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An Interview with Aliza Knox, Expat, Author & Female Advocate in Business.





Her Expat Life had the honour and privilege of interviewing Aliza Knox, Woman of the Year IT 2020 (Asia), Top 100 Tech Women, TechExec (Google, Twitter), Singapore and recently, the author of 'don't quit your day job', Amazon #1 bestseller.

Here, Aliza shares what life is like as a successful expat businesswoman.


1: Congratulations on your new book, 'don't quit your day job' - what was the motivation behind writing the book and the key takeaways from the book?


The motivation for the book is about giving back. A lot of people seek me out to chat about their careers. If I learned nothing else from years in tech, it’s that whatever you do has to be scalable. Talking to individuals over coffee 1-1 is NOT scalable. There are only 24 hours per day, except for the days I fly from Sydney or Singapore to the US (and then those hours get robbed again, later). And, I don’t even like coffee. So, I thought if I wrote down some of the salient points that come up time and time again, I might be able to help a few more people. Also, author profits from the book are going to Vital Voices, an NGO that works to put women in leadership, so that's another way of using the book to give back.


The book outlines the attitudes and actions used by those who successfully navigate today's work challenges, with advice that helps readers to apply these strategies in their own lives. Specifically, it outlines 6 key mind shifts. 2: You previously worked at Cloud flare, Twitter and Google in APAC. What was your most impactful work while you were there? I’m a “growth” person. What I like best about work is helping both businesses and people grow and I’ve become known for both. So really, my most impactful work has been driving revenue, building client bases, and most fulfilling, helping people rise and thrive in their careers. 3: Growing up an American and moving to Singapore, what were the biggest challenges you faced as an expat, and how did you overcome them? My first experience living overseas was in Bath, England as a junior in college. Then I moved to Sydney, Australia in my 20's. I first relocated to Singapore in the mid 1990's, then again in 2008 , and I've been here ever since. Being a foreigner in each place has been different.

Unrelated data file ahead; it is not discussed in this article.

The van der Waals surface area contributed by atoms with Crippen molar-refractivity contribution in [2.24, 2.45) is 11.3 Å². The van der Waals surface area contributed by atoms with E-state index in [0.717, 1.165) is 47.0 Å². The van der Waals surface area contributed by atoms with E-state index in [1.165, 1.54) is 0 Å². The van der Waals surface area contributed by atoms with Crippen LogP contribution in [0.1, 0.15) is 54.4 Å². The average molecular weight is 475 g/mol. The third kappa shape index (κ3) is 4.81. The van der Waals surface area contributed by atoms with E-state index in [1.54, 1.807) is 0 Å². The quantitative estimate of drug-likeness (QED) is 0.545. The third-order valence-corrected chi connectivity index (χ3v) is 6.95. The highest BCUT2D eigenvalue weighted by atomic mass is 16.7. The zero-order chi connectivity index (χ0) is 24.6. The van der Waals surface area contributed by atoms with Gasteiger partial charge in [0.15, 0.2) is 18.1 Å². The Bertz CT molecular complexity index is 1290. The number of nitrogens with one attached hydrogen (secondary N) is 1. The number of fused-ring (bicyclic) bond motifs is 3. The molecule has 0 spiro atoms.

In England, the toughest thing to adjust to was the weather - I prefer my days warm and sunny. In Australia, it was breaking into social circles. Unlike big cities in the US and Singapore, where many people have moved from elsewhere and are consequently open to making new friends, when I moved to Australia, most people my age were living in the city in which they'd grown up, possibly even in the same neighbourhood, and had all the friends they needed. So creating a social life was challenging initially. In Singapore, the biggest challenge was befriending Singaporeans outside of work. I really wanted to immerse myself and my family in the local environment. But given the fact that Singaporeans can't go to international schools and expat kids used to have quite a hard time going to local schools, and that Singaporeans have many family obligations, that took quite a bit of time.


4: What inspired you to live the expat life? I always wanted to experience life outside the United States. I moved several times within the US as a kid and thought it would be even more interesting to live in other countries. My husband and I wanted our kids (and ourselves) to be "globosapiens" with a broad outlook. One key to that was becoming fluent in another language. Another was to never think one country was the centre of the earth, partly by having lived in several.